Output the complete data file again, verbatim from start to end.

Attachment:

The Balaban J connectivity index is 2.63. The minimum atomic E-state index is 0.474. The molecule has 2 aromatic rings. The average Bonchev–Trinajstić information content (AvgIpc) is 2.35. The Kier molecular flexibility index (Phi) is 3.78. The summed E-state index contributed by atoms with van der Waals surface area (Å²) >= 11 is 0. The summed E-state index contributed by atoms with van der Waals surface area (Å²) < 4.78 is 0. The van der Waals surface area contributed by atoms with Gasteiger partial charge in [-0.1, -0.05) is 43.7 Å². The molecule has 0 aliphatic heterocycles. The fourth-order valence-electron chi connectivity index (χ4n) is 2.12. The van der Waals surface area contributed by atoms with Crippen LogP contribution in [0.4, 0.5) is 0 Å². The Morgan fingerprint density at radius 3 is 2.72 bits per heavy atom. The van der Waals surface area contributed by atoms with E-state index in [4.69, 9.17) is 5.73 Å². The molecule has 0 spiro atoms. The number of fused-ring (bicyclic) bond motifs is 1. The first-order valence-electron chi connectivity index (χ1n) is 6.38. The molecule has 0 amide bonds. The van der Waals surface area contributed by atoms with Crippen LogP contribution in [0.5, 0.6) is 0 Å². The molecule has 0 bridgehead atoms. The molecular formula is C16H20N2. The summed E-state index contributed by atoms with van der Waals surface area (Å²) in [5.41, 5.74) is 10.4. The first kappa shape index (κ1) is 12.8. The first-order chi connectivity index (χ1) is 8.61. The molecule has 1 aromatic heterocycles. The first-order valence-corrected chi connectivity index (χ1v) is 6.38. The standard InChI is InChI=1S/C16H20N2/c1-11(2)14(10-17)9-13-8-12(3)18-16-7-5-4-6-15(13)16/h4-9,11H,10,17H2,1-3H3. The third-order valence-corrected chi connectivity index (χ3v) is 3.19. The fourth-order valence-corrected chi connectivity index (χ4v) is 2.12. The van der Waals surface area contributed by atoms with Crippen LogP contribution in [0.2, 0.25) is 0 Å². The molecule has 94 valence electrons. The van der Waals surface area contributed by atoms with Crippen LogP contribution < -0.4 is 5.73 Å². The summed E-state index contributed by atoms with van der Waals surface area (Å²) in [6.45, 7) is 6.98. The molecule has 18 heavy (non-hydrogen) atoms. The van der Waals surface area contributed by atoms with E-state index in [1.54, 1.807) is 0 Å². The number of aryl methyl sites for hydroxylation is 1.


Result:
The Balaban J connectivity index is 2.63. The minimum atomic E-state index is 0.474. The molecule has 2 aromatic rings. The average Bonchev–Trinajstić information content (AvgIpc) is 2.35. The Kier molecular flexibility index (Phi) is 3.78. The summed E-state index contributed by atoms with van der Waals surface area (Å²) >= 11 is 0. The summed E-state index contributed by atoms with van der Waals surface area (Å²) < 4.78 is 0. The van der Waals surface area contributed by atoms with Gasteiger partial charge in [-0.1, -0.05) is 43.7 Å². The molecule has 0 aliphatic heterocycles. The fourth-order valence-electron chi connectivity index (χ4n) is 2.12. The van der Waals surface area contributed by atoms with Crippen LogP contribution in [0.4, 0.5) is 0 Å². The Morgan fingerprint density at radius 3 is 2.72 bits per heavy atom. The van der Waals surface area contributed by atoms with E-state index in [4.69, 9.17) is 5.73 Å². The molecule has 0 spiro atoms. The number of fused-ring (bicyclic) bond motifs is 1. The first-order valence-electron chi connectivity index (χ1n) is 6.38. The molecule has 0 amide bonds. The van der Waals surface area contributed by atoms with Crippen LogP contribution in [0.5, 0.6) is 0 Å². The molecule has 0 bridgehead atoms. The molecular formula is C16H20N2. The summed E-state index contributed by atoms with van der Waals surface area (Å²) in [5.41, 5.74) is 10.4. The first kappa shape index (κ1) is 12.8. The first-order chi connectivity index (χ1) is 8.61. The molecule has 1 aromatic heterocycles. The first-order valence-corrected chi connectivity index (χ1v) is 6.38. The standard InChI is InChI=1S/C16H20N2/c1-11(2)14(10-17)9-13-8-12(3)18-16-7-5-4-6-15(13)16/h4-9,11H,10,17H2,1-3H3. The third-order valence-corrected chi connectivity index (χ3v) is 3.19. The fourth-order valence-corrected chi connectivity index (χ4v) is 2.12. The van der Waals surface area contributed by atoms with Crippen LogP contribution in [0.2, 0.25) is 0 Å². The molecule has 94 valence electrons. The van der Waals surface area contributed by atoms with Crippen LogP contribution < -0.4 is 5.73 Å². The summed E-state index contributed by atoms with van der Waals surface area (Å²) in [6.45, 7) is 6.98. The molecule has 18 heavy (non-hydrogen) atoms. The van der Waals surface area contributed by atoms with E-state index in [1.54, 1.807) is 0 Å². The number of aryl methyl sites for hydroxylation is 1.